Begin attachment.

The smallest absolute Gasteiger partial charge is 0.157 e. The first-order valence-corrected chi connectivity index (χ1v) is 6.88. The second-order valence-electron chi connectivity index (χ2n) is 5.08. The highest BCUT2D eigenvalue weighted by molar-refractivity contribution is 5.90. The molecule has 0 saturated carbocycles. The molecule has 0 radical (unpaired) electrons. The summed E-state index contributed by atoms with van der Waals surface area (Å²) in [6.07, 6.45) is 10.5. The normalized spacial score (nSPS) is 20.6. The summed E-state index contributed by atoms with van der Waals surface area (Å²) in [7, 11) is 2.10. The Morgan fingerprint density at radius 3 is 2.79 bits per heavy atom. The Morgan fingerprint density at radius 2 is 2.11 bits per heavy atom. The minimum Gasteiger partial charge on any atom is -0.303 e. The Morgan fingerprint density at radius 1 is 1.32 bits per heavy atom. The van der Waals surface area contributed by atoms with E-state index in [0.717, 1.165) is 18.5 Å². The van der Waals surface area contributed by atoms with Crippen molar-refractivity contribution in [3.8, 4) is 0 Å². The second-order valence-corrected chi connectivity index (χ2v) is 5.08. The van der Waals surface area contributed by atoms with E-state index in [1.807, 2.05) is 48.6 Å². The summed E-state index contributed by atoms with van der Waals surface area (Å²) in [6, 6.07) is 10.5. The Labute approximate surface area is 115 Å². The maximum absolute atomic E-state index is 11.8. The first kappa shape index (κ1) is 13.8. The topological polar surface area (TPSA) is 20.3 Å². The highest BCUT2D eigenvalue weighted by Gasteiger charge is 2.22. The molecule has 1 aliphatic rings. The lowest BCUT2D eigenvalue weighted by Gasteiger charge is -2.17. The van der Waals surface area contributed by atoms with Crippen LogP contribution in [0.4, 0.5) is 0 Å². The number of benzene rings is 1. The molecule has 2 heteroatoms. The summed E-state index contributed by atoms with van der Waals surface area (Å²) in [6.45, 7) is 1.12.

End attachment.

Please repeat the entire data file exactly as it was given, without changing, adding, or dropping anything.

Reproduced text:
The smallest absolute Gasteiger partial charge is 0.157 e. The first-order valence-corrected chi connectivity index (χ1v) is 6.88. The second-order valence-electron chi connectivity index (χ2n) is 5.08. The highest BCUT2D eigenvalue weighted by molar-refractivity contribution is 5.90. The molecule has 0 saturated carbocycles. The molecule has 0 radical (unpaired) electrons. The summed E-state index contributed by atoms with van der Waals surface area (Å²) in [6.07, 6.45) is 10.5. The normalized spacial score (nSPS) is 20.6. The summed E-state index contributed by atoms with van der Waals surface area (Å²) in [7, 11) is 2.10. The Morgan fingerprint density at radius 3 is 2.79 bits per heavy atom. The Morgan fingerprint density at radius 2 is 2.11 bits per heavy atom. The minimum Gasteiger partial charge on any atom is -0.303 e. The Morgan fingerprint density at radius 1 is 1.32 bits per heavy atom. The van der Waals surface area contributed by atoms with E-state index in [0.717, 1.165) is 18.5 Å². The van der Waals surface area contributed by atoms with Crippen molar-refractivity contribution in [3.8, 4) is 0 Å². The second-order valence-corrected chi connectivity index (χ2v) is 5.08. The van der Waals surface area contributed by atoms with E-state index in [1.807, 2.05) is 48.6 Å². The summed E-state index contributed by atoms with van der Waals surface area (Å²) in [6, 6.07) is 10.5. The Labute approximate surface area is 115 Å². The maximum absolute atomic E-state index is 11.8. The first kappa shape index (κ1) is 13.8. The topological polar surface area (TPSA) is 20.3 Å². The highest BCUT2D eigenvalue weighted by Gasteiger charge is 2.22. The molecule has 1 aliphatic rings. The lowest BCUT2D eigenvalue weighted by Gasteiger charge is -2.17. The van der Waals surface area contributed by atoms with Crippen LogP contribution in [0.4, 0.5) is 0 Å². The number of benzene rings is 1. The molecule has 2 heteroatoms. The summed E-state index contributed by atoms with van der Waals surface area (Å²) in [6.45, 7) is 1.12.